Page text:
Cal's Triumphant 10th in Tampa





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TAMPA, Fla. - How do you spell dominance?

Rumor has it that after this weekend's national collegiate rugby championships, Webster is pushing to officially change the spelling to C-A-L.

This past weekend, the Bears collected their 10th consecutive national title. Not since 1991, when George Bush was still in the White House and before Kobe Bryant was even a teenager, has another team won the national championship.

Cal defeated Wyoming yesterday, 62-16, and Army the day before, 49-19, to complete its decade-long title run. Following the trophy presentation, the players broke into the only celebratory song fitting for a rugby team - the "California Drinking Song."

"This in an accumulation of a lot of hard work," senior team captain John Taylor said. "The guys really deserve this. I'm really proud of the boys."

Taylor was selected as the four-team tournament's Most Valuable Player. In addition to fulfilling his duties as the team's captain throughout the weekend, Taylor pushed in a try in each of the Bears' victories.

Yesterday's championship game was a hard-fought battle that was much more competitive than the score indicated. Just three minutes into the game, the Cowboys chose to go for the points from the midfield stripe after a Cal penalty. The kick sailed wide and gave the Bears possession, which they quickly turned into a Kort Schubert try. John Buchholz made the conversion to give Cal a 7-0 lead.

After a Cameron Bunce try and a Bucholz conversion and penalty kick, the Bears had pushed their lead to 17-0.

But just when it looked as though Cal would run away with the game, the Cowboys answered by scoring on consecutive possessions to cut the lead to 17-10. But moments later, after stealing possession, Taylor took control of the ball directly off a line-out and pushed his way past the end-line. The momentum had officially swung.

"I thought it was important that we stop their little run," Bears coach Jack Clark said. "The momentum-changer aspect of things was the most important."

Although Taylor's second try of the tourney changed the direction of the game, Bunce was responsible for the day's most memorable play. After receiving the ball deep in the Bears' territory, the freshman took off down the sideline, breaking tackles and outrunning the Wyoming backs to record a try that covered nearly three-quarters of the field.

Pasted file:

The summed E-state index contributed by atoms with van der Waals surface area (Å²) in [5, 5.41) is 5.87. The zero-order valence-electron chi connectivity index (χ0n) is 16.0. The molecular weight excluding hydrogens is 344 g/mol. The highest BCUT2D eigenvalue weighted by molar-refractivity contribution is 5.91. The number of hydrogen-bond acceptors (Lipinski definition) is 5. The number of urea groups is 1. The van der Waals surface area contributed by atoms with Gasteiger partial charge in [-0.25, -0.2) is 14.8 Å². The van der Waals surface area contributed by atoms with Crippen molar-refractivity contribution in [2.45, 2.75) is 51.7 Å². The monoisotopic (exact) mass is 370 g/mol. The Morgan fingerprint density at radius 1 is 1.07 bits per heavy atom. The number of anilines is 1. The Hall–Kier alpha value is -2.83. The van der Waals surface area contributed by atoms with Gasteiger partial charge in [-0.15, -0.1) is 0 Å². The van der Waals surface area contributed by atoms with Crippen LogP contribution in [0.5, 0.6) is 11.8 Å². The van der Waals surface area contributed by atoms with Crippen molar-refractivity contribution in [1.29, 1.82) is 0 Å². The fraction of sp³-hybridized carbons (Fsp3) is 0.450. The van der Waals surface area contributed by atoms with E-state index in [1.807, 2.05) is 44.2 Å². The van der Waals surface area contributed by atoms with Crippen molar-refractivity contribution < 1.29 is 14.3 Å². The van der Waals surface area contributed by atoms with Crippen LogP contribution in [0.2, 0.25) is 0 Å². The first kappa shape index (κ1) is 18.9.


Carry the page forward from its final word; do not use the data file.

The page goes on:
"Andy (Armstrong), our scrumhalf, made a switch at the line," Bunce said. "We were going to run a play to the open side, but we saw that the weak-side wing was playing back, so Andy switched it back to my side. I knew that I couldn't go down because it meant so much to me."

"It was a spectacular run," Clark said of Bunce's try. "It's like a nice little alley-oop in basketball, just a little head nod between the scrumhalf and the wing. Cameron's just too fast once he gets in open field and he's a pretty tough tackle once he gets some momentum going."

After the break, the Cowboys scored two quick penalty kicks to cut the lead to 38-16. But from there, Cal took complete control. The Bears recorded five unanswered tries in the last 20 minutes of the game to finish off the Cowboys.

"We knew that we had it," said Schubert, who scored three tries in the championship game. "We are a team that excels in the second half and we showed that today."

In Saturday's game against Army, it was once again the Cal's second-half play that dictated the outcome. Early in the first half, the Cadets held a 12-3 lead over the Bears and were ahead, 12-11, at halftime. But the Army lead was short-lived - after Cal woke up and scored 46 consecutive points, the game was over.

Meanwhile, Sunday's national championship marked the end of a number of Bears' careers. Taylor, Armstrong, Matt Kane, Mike Freeman, Shaun Paga, Russell Cole and Andy Tamayo, all major contributors in this year's title, each played their final game for Cal Sunday.

"It feels amazing," Taylor said. "This is an amazing way to end my career here at Cal. (Each of the championships have) been amazing, I'm just glad that I ended my career on this one."

"This feels really good," Kane agreed. "You know, the two prior championships were a little more intense, little bigger crowds, but this one was hard-fought and it feels really good. It's a relief, now I get a couple of weeks to just put my feet up."

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